[“A phenomenological model of consciousness based on information theory”] is phenomenological in that it deals directly with events–phenomena–as we experience and interpret them, rather than focusing on the anatomical structures, neurochemical process, or unconscious purposes that make these events possible. Of course, it is understood that whatever happens in the mind is the result of electrochemical changes in the central nervous system, as laid down over millions of years by biological evolution. But phenomenology assumes that a mental event can be best understood if we look at it directly as it was experienced, that than through the specialised optics of a particular discipline. Yet in contrast to pure phenomenology, which model we will explore here adopts principles from information theory as being relevant for understanding what happens in consciousness. These principles include knowledge about how sensory data are processed, stored and used–the dynamics of attention and memory.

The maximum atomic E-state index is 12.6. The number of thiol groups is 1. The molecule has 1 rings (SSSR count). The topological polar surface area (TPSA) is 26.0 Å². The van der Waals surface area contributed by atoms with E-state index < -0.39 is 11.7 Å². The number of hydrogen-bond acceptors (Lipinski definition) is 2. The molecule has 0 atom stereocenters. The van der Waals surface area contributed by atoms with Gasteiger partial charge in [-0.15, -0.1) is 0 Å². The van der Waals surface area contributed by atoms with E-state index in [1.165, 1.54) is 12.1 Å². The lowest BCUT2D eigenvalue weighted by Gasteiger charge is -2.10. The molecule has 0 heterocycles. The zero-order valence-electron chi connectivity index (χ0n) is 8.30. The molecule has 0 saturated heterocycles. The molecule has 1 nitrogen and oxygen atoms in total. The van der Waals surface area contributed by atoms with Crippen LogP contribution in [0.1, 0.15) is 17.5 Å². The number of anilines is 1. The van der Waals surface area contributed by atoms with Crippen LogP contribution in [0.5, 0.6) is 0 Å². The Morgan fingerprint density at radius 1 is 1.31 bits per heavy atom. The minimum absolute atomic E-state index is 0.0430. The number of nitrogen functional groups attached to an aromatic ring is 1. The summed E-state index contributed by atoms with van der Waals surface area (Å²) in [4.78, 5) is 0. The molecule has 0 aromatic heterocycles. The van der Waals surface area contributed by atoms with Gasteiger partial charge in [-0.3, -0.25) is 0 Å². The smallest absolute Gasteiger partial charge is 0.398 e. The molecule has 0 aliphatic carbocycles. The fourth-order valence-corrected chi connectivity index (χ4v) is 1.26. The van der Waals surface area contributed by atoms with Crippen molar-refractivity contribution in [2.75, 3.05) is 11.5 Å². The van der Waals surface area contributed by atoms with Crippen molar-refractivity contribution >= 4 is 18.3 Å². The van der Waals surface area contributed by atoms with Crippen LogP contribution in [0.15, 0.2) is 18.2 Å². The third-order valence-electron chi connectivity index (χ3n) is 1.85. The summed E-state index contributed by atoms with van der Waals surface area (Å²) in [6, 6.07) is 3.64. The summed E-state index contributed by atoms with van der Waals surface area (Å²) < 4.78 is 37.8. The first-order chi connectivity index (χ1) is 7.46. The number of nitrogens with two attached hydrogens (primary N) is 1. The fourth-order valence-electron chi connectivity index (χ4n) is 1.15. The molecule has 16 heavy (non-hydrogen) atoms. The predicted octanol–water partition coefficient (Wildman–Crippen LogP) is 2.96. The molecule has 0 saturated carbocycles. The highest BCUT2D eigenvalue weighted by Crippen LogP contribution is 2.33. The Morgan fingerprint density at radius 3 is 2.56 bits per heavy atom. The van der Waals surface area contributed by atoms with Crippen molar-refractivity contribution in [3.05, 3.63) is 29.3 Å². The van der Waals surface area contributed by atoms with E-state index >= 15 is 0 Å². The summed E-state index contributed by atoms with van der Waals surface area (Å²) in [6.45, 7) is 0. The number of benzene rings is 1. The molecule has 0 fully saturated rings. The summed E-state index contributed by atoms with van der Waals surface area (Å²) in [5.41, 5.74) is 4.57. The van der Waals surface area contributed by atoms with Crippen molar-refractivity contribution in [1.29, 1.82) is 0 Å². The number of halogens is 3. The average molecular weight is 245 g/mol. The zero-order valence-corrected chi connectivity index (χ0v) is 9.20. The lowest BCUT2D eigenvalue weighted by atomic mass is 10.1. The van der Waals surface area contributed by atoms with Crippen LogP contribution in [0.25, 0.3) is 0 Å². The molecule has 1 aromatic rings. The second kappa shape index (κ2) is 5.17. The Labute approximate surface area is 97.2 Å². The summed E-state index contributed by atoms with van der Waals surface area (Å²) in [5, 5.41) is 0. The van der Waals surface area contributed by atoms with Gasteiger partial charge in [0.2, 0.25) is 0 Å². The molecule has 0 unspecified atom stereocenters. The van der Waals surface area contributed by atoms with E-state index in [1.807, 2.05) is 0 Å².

With this framework in mind, what, then, does it mean to be conscious? It simply means that certain specific conscious events (sensations, feelings, thoughts, intentions) are occurring, and that we are able to direct their course. In contrast, when we are dreaming, some of the same events are present, yet we are not conscious because we cannot control them. […] The events that constitute consciousness–the things we see, feel, think, and desire–are information that we can manipulate and use. Thus we might think of consciousness as intentionally ordered information.
Mihaly Csikszentmihalyi – Flow